LOS ANGELES -- With just over a minute left in a tie game between the Oklahoma City Thunder and Los Angeles Clippers at Staples Center earlier this month, Clippers guard Eric Gordon skied into the air and grabbed a missed shot from Kevin Durant for a key defensive rebound.
On the ensuing possession, Gordon and rookie sensation Blake Griffin played as good of a two-man game as any you'll see in the NBA.
Gordon, guarded by All-NBA second-team defender Thabo Sefolosha, got the ball on the left of the basket beyond the 3-point arc and passed to Griffin in the post. Griffin didn't find many options -- he was being defended square-on by Nick Collison with Serge Ibaka lurking just a few feet away -- so he passed back to Gordon and the sequence repeated.
When Griffin delivered the ball to Gordon a second time, the third-year guard caught it in the triple-threat position and then immediately faked a pass back to Griffin. Sefolosha bit -- ever so slightly -- and Gordon took advantage, elevating immediately for a straight-on 3-pointer that swished through the net and won the game for the Clippers.
"He's the guy that's always there," Griffin says of Gordon, referring to that moment and the 2010-11 season in general. "He's the guy that has hit big shots for us -- big shot after big shot after big shot. It's great to always have him right there, and as a player, you love to have a guy like that backing you up, somebody you can kick it out and know he can make a play."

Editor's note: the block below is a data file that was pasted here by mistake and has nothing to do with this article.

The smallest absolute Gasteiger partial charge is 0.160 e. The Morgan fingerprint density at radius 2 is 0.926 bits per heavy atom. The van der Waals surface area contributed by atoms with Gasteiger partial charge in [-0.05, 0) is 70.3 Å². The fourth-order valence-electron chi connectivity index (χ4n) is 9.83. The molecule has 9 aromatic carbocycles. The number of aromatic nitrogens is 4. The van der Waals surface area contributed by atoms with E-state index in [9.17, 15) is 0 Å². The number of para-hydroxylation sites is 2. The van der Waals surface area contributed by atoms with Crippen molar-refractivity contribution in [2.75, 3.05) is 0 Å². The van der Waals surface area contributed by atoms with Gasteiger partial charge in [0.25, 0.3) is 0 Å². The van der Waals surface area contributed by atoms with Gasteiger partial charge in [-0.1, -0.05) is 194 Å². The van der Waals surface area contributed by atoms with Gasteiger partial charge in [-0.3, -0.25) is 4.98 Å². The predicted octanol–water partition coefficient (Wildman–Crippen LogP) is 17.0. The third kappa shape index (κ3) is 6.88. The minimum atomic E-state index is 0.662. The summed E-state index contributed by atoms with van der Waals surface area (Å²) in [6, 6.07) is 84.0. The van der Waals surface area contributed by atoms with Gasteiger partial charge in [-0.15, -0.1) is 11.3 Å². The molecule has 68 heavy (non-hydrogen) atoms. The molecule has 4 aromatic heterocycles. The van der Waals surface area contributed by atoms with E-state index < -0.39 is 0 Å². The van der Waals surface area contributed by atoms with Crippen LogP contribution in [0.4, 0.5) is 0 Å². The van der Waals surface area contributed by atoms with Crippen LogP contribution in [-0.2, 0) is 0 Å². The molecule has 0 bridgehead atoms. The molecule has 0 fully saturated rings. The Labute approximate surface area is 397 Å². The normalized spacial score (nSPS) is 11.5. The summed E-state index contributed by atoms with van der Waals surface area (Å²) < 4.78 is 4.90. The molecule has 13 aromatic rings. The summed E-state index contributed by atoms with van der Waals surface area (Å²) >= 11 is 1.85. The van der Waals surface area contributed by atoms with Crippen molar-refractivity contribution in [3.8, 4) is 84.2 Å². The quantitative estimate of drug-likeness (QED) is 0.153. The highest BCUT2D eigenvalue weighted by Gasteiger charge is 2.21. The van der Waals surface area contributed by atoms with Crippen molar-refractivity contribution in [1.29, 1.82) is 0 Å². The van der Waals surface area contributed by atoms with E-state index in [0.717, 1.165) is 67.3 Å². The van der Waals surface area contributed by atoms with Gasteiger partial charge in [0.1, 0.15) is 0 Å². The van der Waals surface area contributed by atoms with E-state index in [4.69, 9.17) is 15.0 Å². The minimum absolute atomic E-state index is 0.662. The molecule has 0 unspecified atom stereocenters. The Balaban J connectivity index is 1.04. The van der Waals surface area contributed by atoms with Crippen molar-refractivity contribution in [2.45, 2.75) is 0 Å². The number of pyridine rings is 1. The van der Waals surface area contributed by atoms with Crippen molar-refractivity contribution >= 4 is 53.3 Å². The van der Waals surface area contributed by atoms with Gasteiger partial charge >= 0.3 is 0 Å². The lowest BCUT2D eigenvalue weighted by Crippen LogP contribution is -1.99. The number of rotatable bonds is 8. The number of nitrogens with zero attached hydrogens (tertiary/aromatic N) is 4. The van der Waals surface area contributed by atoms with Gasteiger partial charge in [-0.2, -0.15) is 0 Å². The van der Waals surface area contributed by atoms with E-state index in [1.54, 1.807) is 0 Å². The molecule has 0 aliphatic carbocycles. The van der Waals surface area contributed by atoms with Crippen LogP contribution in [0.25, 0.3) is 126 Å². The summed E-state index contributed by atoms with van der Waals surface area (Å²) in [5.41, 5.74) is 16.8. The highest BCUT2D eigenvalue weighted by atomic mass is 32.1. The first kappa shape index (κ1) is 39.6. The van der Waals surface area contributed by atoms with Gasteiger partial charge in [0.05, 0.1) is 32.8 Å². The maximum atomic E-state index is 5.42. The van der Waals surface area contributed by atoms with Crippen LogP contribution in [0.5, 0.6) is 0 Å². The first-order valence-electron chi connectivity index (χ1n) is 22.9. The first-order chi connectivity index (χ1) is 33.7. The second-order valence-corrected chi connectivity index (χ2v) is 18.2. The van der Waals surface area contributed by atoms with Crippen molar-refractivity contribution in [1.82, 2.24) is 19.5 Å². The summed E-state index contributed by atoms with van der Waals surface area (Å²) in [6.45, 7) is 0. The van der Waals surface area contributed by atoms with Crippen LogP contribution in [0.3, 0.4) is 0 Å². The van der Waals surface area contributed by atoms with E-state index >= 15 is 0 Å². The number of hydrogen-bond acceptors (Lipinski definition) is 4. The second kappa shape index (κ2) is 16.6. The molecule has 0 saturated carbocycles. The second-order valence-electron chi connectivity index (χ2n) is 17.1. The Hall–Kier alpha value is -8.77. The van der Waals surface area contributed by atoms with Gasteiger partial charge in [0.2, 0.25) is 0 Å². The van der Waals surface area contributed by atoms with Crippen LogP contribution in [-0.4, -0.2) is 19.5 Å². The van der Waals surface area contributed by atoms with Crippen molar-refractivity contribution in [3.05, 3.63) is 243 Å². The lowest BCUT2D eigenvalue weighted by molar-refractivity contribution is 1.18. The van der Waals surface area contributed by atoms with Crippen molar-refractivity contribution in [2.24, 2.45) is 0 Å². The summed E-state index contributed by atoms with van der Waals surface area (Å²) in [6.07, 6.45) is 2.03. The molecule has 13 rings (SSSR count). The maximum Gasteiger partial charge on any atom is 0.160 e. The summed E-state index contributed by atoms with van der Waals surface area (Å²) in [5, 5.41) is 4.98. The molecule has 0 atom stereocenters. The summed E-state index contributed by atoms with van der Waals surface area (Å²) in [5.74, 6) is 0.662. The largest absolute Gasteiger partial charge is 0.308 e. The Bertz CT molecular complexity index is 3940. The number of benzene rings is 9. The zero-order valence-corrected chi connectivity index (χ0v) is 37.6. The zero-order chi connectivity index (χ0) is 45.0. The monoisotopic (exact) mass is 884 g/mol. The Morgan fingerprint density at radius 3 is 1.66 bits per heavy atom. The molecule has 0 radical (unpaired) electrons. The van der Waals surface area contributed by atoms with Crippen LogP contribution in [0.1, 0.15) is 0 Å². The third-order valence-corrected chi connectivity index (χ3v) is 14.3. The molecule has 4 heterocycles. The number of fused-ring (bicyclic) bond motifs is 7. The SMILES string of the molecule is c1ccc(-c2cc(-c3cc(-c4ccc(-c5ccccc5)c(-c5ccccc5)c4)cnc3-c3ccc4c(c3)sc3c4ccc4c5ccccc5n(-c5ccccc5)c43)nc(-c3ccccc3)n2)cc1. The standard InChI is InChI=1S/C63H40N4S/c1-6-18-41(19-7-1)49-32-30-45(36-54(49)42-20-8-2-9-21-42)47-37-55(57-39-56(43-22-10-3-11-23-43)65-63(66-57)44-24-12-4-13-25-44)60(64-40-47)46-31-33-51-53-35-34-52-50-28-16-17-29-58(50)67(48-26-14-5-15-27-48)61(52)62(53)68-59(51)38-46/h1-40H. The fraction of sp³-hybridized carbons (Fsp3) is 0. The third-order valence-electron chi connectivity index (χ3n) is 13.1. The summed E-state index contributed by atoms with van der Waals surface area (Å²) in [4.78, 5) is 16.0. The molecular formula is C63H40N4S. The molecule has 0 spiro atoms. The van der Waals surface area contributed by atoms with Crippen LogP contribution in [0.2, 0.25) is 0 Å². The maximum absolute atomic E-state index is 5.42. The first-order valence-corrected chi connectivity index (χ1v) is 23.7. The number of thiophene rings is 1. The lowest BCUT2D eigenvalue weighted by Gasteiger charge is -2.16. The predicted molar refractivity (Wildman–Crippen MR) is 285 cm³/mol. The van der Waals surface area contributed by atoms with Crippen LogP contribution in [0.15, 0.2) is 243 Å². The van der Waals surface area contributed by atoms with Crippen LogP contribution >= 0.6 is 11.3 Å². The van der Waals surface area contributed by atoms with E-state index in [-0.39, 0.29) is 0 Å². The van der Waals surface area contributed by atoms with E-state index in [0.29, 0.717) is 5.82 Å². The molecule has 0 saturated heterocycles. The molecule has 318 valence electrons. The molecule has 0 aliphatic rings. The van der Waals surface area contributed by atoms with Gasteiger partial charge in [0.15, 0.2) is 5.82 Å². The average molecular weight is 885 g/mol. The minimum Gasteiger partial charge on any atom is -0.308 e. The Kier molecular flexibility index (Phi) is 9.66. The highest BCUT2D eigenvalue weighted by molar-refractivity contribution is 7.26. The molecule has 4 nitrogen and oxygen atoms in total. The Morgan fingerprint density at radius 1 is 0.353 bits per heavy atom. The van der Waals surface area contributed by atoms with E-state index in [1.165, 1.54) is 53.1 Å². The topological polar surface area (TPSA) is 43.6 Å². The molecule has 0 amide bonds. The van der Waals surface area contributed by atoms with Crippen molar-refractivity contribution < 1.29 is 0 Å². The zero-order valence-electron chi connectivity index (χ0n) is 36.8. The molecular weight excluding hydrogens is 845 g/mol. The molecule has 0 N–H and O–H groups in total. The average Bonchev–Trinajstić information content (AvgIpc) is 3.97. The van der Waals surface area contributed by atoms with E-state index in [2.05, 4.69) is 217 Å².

You couldn't say that about Gordon, 22, entering this season. You could say he was an emerging talent, but you couldn't say he was a good bet to make a play whenever he was given the ball.
Now you can.
And sure, the play was irrelevant in the grand scheme of the season. All it really did at the time was give the Clippers their 30th win -- one better than in 2009-10 -- and force the Thunder to wait three more days to build upon their 50-win season from a year before. But it also represented a significant amount of growth in Gordon's game.
The 6-foot-3, 215-pound Indiana native has always been a lethal outside shooter, dating back to even before his days at North Central High in Indianapolis. But only this season did he become the type of player who could set up his teammates for shots and create his own off the dribble -- and, more frankly, only this season did he get a chance to play with a burgeoning star the caliber of Griffin.